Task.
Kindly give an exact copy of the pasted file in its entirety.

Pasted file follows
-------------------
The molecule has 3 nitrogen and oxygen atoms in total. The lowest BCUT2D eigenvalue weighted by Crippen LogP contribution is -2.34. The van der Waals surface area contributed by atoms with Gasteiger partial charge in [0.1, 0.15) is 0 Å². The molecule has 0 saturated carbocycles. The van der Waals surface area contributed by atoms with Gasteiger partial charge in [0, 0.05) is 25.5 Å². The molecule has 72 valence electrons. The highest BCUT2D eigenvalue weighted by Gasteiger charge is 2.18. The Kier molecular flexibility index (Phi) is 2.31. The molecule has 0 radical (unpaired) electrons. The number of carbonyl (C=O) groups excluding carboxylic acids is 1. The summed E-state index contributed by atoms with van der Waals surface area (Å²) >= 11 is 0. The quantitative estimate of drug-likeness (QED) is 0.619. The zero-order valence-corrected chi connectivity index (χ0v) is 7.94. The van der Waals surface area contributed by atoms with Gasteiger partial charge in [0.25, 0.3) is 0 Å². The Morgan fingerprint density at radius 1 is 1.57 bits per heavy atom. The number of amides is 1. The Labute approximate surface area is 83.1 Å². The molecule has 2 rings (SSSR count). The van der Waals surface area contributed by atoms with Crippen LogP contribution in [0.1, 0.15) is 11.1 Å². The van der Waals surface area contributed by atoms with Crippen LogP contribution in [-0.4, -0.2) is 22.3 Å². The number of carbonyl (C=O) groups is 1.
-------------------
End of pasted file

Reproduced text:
The molecule has 3 nitrogen and oxygen atoms in total. The lowest BCUT2D eigenvalue weighted by Crippen LogP contribution is -2.34. The van der Waals surface area contributed by atoms with Gasteiger partial charge in [0.1, 0.15) is 0 Å². The molecule has 0 saturated carbocycles. The van der Waals surface area contributed by atoms with Gasteiger partial charge in [0, 0.05) is 25.5 Å². The molecule has 72 valence electrons. The highest BCUT2D eigenvalue weighted by Gasteiger charge is 2.18. The Kier molecular flexibility index (Phi) is 2.31. The molecule has 0 radical (unpaired) electrons. The number of carbonyl (C=O) groups excluding carboxylic acids is 1. The summed E-state index contributed by atoms with van der Waals surface area (Å²) >= 11 is 0. The quantitative estimate of drug-likeness (QED) is 0.619. The zero-order valence-corrected chi connectivity index (χ0v) is 7.94. The van der Waals surface area contributed by atoms with Gasteiger partial charge in [0.25, 0.3) is 0 Å². The Morgan fingerprint density at radius 1 is 1.57 bits per heavy atom. The number of amides is 1. The Labute approximate surface area is 83.1 Å². The molecule has 2 rings (SSSR count). The van der Waals surface area contributed by atoms with Crippen LogP contribution in [0.1, 0.15) is 11.1 Å². The van der Waals surface area contributed by atoms with Crippen LogP contribution in [-0.4, -0.2) is 22.3 Å². The number of carbonyl (C=O) groups is 1.